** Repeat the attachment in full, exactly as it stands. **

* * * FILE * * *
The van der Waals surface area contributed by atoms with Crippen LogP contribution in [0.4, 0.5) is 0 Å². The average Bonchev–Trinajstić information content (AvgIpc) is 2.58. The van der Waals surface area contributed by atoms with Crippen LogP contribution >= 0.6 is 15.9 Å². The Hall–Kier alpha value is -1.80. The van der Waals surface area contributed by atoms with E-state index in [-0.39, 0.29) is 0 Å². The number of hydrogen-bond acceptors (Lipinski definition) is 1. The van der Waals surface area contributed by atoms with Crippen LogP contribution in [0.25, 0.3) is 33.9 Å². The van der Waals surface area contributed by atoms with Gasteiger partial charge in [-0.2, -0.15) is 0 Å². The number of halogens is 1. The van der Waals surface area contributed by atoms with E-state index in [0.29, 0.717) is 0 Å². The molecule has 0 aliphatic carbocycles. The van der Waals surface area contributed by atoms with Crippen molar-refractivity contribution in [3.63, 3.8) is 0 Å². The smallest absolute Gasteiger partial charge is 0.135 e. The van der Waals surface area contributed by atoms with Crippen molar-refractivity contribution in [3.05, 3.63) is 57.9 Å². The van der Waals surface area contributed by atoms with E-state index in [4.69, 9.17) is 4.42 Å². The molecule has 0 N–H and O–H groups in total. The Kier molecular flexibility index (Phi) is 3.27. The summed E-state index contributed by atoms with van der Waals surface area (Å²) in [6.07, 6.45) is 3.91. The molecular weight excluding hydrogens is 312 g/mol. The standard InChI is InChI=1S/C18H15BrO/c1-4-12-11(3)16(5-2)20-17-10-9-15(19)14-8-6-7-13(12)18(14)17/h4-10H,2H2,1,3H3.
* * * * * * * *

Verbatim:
The van der Waals surface area contributed by atoms with Crippen LogP contribution in [0.4, 0.5) is 0 Å². The average Bonchev–Trinajstić information content (AvgIpc) is 2.58. The van der Waals surface area contributed by atoms with Crippen LogP contribution >= 0.6 is 15.9 Å². The Hall–Kier alpha value is -1.80. The van der Waals surface area contributed by atoms with E-state index in [-0.39, 0.29) is 0 Å². The number of hydrogen-bond acceptors (Lipinski definition) is 1. The van der Waals surface area contributed by atoms with Crippen LogP contribution in [0.25, 0.3) is 33.9 Å². The van der Waals surface area contributed by atoms with Gasteiger partial charge in [-0.2, -0.15) is 0 Å². The number of halogens is 1. The van der Waals surface area contributed by atoms with E-state index in [0.29, 0.717) is 0 Å². The molecule has 0 aliphatic carbocycles. The van der Waals surface area contributed by atoms with Crippen molar-refractivity contribution in [3.63, 3.8) is 0 Å². The smallest absolute Gasteiger partial charge is 0.135 e. The van der Waals surface area contributed by atoms with Crippen molar-refractivity contribution in [3.05, 3.63) is 57.9 Å². The van der Waals surface area contributed by atoms with E-state index in [4.69, 9.17) is 4.42 Å². The molecule has 0 N–H and O–H groups in total. The Kier molecular flexibility index (Phi) is 3.27. The summed E-state index contributed by atoms with van der Waals surface area (Å²) in [6.07, 6.45) is 3.91. The molecular weight excluding hydrogens is 312 g/mol. The standard InChI is InChI=1S/C18H15BrO/c1-4-12-11(3)16(5-2)20-17-10-9-15(19)14-8-6-7-13(12)18(14)17/h4-10H,2H2,1,3H3.